Raynors HCA 2019-05
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Absentee bidding for this session ends on Thursday, May 30, 2019 at 11:00 AM EDT.
The live portion of this session begins on Thursday, May 30, 2019 at 11:00 AM EDT
MULLAN Jr., John (1830-1909) was an American soldier, explorer, civil servant, and road builder. After graduating from the United States Military Academy in 1852, he joined the Northern Pacific Railroad Survey, led by Isaac Stevens. He extensively explored western Montana and portions of southeastern Idaho, discovered Mullan Pass, participated in the Coeur d'Alene War, and led the construction crew which built the Mullan Road in Montana, Idaho, and Washington state between the spring of 1859 and summer of 1860. He unsuccessfully sought appointment as Territorial Governor of the new Idaho Territory, although he played a significant role in the territory's formation and the establishment of its boundaries. Leaving the United States Army in April 1863, he failed at several businesses before profiting immensely as a real estate dealer and land attorney in California. At one point, the law firm he co-founded was the largest land speculator in the state. He later became an agent and lobbyist for the states of California, Nevada, and Oregon and for the Washington Territory, securing reimbursements from the federal government. The tarnished reputation he earned as a land speculator, coupled with state politics, led the three states and the territory to deny him most of the income he expected to generate from this business. He died penniless and ill in 1909. Autograph Letter Signed by John Mullan “for Stage Company” 2pp. quarto, Camp at Dr. Juskiss, July 8, 1866, 5 am, addressed to Major Marshall, Commanding District Boise, Ruby City, and reads in most part: “...I learn here at this moment that the detachment at McWilliams has been ordered away to Camp Lyon, leaving us with no protection at this station. Indians have twice fired into the station, and we are at the mercy of the Indians. If the protection of the road and mail route is to be abandoned every time that a raid is made elsewhere, it is simply impossible for the mail line to be continued. I beg, therefore, that you will greet Capt. Hunt to give us protection at McWilliams, and this should be with a detachment of eight or ten men or five at any rate. This post is one of the most exposed on our whole route...” Fine condition.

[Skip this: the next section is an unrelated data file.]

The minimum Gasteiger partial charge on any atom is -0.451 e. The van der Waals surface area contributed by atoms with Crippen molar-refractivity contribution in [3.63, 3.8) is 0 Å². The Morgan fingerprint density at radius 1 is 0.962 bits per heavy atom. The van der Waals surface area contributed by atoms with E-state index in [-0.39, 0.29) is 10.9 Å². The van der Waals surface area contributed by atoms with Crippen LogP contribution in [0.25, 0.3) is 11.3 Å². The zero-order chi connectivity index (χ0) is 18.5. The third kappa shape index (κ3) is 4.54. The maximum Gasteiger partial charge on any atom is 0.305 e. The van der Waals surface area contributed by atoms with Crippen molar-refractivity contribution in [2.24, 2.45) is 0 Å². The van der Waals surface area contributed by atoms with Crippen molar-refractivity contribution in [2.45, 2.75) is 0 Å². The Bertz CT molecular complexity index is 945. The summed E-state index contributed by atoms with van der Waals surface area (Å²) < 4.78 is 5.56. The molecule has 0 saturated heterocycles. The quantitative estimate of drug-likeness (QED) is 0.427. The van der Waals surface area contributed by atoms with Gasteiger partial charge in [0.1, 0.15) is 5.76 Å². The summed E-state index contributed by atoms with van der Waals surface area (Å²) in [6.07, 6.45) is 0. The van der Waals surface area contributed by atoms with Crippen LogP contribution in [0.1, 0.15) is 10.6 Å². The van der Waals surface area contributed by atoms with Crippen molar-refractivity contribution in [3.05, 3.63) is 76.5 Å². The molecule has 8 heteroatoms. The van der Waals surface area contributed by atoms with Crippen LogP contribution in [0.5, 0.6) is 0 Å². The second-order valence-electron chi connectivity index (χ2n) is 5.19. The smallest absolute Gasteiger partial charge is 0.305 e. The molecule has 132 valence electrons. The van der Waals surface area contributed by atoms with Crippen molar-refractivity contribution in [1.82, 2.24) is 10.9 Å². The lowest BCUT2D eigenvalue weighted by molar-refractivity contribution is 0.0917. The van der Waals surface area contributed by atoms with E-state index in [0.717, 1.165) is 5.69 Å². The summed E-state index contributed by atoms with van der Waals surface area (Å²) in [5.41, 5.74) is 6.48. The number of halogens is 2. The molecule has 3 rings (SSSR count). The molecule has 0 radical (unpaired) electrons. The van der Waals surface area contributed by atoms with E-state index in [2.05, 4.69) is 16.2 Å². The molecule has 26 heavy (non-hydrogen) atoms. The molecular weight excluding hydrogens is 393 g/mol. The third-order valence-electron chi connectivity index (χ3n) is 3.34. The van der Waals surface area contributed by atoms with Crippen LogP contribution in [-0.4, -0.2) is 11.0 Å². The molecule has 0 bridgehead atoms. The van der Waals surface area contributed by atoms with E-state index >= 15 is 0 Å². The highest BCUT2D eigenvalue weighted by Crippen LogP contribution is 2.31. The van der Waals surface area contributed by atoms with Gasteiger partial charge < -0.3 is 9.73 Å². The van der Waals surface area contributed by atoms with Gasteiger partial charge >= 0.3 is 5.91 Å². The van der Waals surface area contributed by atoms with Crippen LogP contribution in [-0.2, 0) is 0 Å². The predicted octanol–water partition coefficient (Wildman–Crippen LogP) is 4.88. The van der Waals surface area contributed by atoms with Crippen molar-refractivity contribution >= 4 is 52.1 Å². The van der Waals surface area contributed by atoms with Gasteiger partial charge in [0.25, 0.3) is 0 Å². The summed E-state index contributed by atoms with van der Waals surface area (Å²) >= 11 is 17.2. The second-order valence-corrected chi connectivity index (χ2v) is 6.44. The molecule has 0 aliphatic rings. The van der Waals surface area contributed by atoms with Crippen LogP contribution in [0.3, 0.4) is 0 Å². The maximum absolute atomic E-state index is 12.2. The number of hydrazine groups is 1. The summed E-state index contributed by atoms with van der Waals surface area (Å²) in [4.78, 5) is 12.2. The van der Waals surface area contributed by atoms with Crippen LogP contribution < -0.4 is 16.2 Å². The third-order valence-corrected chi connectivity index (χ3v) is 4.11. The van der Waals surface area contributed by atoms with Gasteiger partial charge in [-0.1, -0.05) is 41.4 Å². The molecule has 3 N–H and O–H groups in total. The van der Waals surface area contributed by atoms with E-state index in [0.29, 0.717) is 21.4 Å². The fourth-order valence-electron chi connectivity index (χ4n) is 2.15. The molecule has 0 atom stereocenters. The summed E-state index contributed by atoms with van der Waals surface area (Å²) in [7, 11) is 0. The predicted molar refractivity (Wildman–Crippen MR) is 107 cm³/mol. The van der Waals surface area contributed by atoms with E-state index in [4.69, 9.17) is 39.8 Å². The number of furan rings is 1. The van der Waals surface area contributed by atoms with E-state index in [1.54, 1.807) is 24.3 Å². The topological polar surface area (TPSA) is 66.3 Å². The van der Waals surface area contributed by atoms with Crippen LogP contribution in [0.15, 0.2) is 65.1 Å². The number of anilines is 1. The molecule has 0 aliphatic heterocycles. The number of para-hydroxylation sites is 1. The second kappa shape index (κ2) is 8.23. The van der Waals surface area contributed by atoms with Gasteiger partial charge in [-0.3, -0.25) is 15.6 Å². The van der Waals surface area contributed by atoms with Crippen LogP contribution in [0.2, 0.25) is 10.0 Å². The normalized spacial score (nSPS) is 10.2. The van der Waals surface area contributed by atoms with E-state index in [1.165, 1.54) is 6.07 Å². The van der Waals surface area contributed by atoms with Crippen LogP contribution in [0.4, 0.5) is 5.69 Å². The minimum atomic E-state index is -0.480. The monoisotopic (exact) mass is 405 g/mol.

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American Explorer and Soldier John Mullan Writes a Letter in 1866 About Indian Attacks and the Threat to his Stagecoach Line

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